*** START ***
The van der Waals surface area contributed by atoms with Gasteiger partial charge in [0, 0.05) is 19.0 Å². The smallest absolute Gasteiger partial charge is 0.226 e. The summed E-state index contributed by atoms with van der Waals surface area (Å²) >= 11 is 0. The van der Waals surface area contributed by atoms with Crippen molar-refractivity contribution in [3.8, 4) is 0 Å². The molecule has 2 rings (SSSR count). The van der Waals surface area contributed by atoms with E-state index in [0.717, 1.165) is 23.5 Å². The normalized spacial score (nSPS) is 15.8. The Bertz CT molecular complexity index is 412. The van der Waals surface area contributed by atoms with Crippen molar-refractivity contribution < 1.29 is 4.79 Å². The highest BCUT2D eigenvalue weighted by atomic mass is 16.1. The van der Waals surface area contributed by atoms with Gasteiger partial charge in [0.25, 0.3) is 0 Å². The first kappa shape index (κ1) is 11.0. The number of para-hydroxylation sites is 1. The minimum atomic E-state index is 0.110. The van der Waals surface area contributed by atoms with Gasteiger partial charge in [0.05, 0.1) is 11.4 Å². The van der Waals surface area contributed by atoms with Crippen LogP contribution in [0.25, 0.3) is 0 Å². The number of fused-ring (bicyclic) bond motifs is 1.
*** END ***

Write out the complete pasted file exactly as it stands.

The van der Waals surface area contributed by atoms with Gasteiger partial charge in [0, 0.05) is 19.0 Å². The smallest absolute Gasteiger partial charge is 0.226 e. The summed E-state index contributed by atoms with van der Waals surface area (Å²) >= 11 is 0. The van der Waals surface area contributed by atoms with Crippen molar-refractivity contribution in [3.8, 4) is 0 Å². The molecule has 2 rings (SSSR count). The van der Waals surface area contributed by atoms with E-state index in [0.717, 1.165) is 23.5 Å². The normalized spacial score (nSPS) is 15.8. The Bertz CT molecular complexity index is 412. The van der Waals surface area contributed by atoms with Crippen molar-refractivity contribution < 1.29 is 4.79 Å². The highest BCUT2D eigenvalue weighted by atomic mass is 16.1. The van der Waals surface area contributed by atoms with Gasteiger partial charge in [0.25, 0.3) is 0 Å². The first kappa shape index (κ1) is 11.0. The number of para-hydroxylation sites is 1. The minimum atomic E-state index is 0.110. The van der Waals surface area contributed by atoms with Gasteiger partial charge in [0.05, 0.1) is 11.4 Å². The van der Waals surface area contributed by atoms with Crippen LogP contribution in [0.25, 0.3) is 0 Å². The number of fused-ring (bicyclic) bond motifs is 1.